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2450 Inducible Knockout of Codanin-1: An Adult Mouse Model of Congenital Dyserythropoietic Anemia Type-I

Program: Oral and Poster Abstracts
Session: 101. Red Cells and Erythropoiesis, Excluding Iron: Poster II
Hematology Disease Topics & Pathways:
Research, Translational Research, Genetic Disorders, hematopoiesis, Diseases, Biological Processes, Study Population, Animal model
Sunday, December 10, 2023, 6:00 PM-8:00 PM

Corbin R Azucenas, BS1,2*, Maria Stewart1*, Aikaterini Voulgaridou1*, Katie Seu, PhD3,4 and Theodosia A. Kalfa, MD, PhD4

1Cincinnati Children's Hospital Medical Center, Cincinnati, OH
2University of Cincinnati, Cincinnati, OH
3Department of Pediatrics, University of Cincinnati College of Medicine, Cincinnati, OH
4Cancer and Blood Diseases Institute, Cincinnati Children's Hospital Medical Center, Cincinnati, OH

Congenital dyserythropoietic anemias (CDAs) are a heterogenous group of congenital blood diseases, characterized by ineffective erythropoiesis, hemolysis, and the presence of bi- or multi-nucleated erythroblasts in the bone marrow (BM). Several CDA types exist, originally classified by bone marrow pathology and now more accurately by their causative mutations, when known. Mutations in codanin-1 (Cdan1) are the major contributor (≈80%) to CDA type-I (CDA-I). Patients with CDA-I frequently require transfusions in utero to survive and present with varying degrees of hemolytic anemia with relative reticulocytopenia suggesting ineffective erythropoiesis, binucleated erythroblasts, and, under transmission electron microscopy (TEM), a “swiss cheese” appearance in the nuclear heterochromatin of erythroblasts. Treatment for patients with CDA-I includes blood transfusions and iron chelation, or IFN-α, which allows most treated patients to achieve transfusion independence. However, the molecular mechanisms of dyserythropoiesis in CDA-I as well as those of the therapeutic effect of IFN-α are unknown. To study the pathogenesis of the disease and the mechanisms of IFN-α action in vivo, we generated an adult mouse model of CDA-I. Previous efforts to produce a CDA-I mouse model were achieved via a constitutional, EpoRCre+/--driven erythroid-specific deletion of Cdan1; however, this mouse suffered embryonic lethality by E12.5 [Noy-Lotan et al, Frontiers in Physiology, 2021]. We developed a transgenic mouse model in which the most common CDAN1 missense mutation (p.R1042W in humans corresponding to mouse p.R1047W) was introduced using CRISPR-Cas9 editing, and the mice were bred to homozygosity. These mice survived to term but exhibited no significant anemia, altered erythropoiesis, or the characteristic “swiss cheese” appearance in the heterochromatin of the erythroblasts under TEM. They demonstrated no differences from control mice in recovery after induction of stress erythropoiesis by phlebotomy (in agreement to the findings reported in parallel by Noy-Lotan et al, 2021), suggesting that this model is inadequate for studying the CDA-I phenotype. Therefore, we proceeded to generate an inducible Cdan1 knockout mouse model to test the hypothesis that deletion of Cdan1 in the erythroid lineage, mediated by Gata1creERT2 [Yu et al. Blood. 2021], will recapitulate the CDA-I phenotype in adult mice. This maneuver avoids embryonal lethality during the extreme stress erythropoiesis phase of fetal development. We bred mice with the wildtype (WT) or floxed Cdan1 gene (Cdan1WT/WT and Cdan1Fl/Fl, respectively) with mice carrying Gata1creERT2. Cdan1WT/WT; Gata1creERT2+/– mice served as WT controls and Cdan1Fl/Fl; Gata1creERT2+/– mice served as the experimental mice with erythroid-specific Cdan1 deficiency after 10 injections of tamoxifen every other day to activate Cre expression. We evaluated the phenotype of these mice using complete blood counts (CBCs), light microscopy, TEM, and flow cytometry of erythroid progenitors and precursors. The Cdan1-deficient mice became anemic with reduction in RBC count, hemoglobin (Fig. 1), and hematocrit. Light microscopy of the BM and spleen revealed erythroblasts joined by a thin-interchromatin bridge and binucleated erythroblasts in the Cdan1-deficient compared to WT mice (z-test of proportions, P < 0.001), appearing at a frequency of ≈13% of all erythroblasts (see Fig. 2). TEM revealed a “swiss cheese” appearance in the heterochromatin of erythroblasts, the pathognomonic finding of CDA-I. Flow cytometry of the BM and spleen revealed decreased late-stage erythroblasts, demonstrating ineffective erythropoiesis. To determine a possible stage in which IFN-α may be directly acting on erythropoiesis, we examined the expression of IFNαR1 in erythroblasts. In all mice, basophilic, polychromatic, and orthochromatic erythroblasts had relatively low expression of IFNαR1. Interestingly, proerythroblasts had relatively high expression of IFNαR1 but only in the spleen. These data provide a starting point for localizing the effect of IFNα in the CDA-I phenotype. In conclusion, erythroid-specific deletion of Cdan1 via Gata1creERT2 in adult mice recapitulates the CDA-I phenotype and provides a viable mouse model to investigate the disease mechanism and the therapeutic effect of IFN-α on CDA-I.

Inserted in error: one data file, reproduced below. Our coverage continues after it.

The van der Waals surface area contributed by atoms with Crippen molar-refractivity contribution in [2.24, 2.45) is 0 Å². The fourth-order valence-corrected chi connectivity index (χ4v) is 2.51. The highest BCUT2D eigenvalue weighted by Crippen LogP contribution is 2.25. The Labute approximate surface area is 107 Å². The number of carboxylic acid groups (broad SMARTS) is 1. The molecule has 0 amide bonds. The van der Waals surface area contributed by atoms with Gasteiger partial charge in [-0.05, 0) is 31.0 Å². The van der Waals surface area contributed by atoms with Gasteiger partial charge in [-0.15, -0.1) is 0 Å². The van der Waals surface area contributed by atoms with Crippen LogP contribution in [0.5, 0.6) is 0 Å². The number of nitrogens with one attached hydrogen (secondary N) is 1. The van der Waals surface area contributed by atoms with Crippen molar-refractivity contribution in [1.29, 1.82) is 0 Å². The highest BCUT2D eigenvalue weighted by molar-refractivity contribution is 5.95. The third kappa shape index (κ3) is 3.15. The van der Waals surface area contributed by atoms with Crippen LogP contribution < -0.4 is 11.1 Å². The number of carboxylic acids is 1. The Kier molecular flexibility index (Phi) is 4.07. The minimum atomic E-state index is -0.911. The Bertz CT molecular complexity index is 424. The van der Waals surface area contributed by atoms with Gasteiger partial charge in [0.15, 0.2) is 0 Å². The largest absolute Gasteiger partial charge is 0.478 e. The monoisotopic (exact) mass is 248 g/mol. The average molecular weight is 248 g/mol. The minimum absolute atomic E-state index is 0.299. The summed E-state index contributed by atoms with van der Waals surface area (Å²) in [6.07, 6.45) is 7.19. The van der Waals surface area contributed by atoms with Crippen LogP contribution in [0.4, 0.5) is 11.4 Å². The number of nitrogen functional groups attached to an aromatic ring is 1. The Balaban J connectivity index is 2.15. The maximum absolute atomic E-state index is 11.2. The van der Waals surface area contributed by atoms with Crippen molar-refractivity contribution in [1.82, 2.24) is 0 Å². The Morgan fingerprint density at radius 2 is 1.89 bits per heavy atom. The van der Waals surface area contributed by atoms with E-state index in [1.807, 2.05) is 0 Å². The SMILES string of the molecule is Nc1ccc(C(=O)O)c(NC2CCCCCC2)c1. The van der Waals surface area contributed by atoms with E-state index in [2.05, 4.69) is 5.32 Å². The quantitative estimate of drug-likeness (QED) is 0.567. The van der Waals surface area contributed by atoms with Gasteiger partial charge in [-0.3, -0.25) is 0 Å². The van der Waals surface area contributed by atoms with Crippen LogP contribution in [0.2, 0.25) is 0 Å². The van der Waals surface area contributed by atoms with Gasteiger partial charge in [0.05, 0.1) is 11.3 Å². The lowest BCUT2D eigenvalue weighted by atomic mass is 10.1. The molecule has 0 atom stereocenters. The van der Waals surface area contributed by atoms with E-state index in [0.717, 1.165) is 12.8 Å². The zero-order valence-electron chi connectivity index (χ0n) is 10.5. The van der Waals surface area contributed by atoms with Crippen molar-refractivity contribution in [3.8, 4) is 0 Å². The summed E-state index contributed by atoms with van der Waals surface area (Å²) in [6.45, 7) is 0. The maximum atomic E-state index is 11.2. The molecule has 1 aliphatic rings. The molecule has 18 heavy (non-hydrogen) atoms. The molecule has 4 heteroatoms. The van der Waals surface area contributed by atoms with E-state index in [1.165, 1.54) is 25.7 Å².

Disclosures: Kalfa: Agios Pharmaceuticals, Inc.: Consultancy, Research Funding; Forma/Novo Nordisk: Consultancy, Research Funding.

*signifies non-member of ASH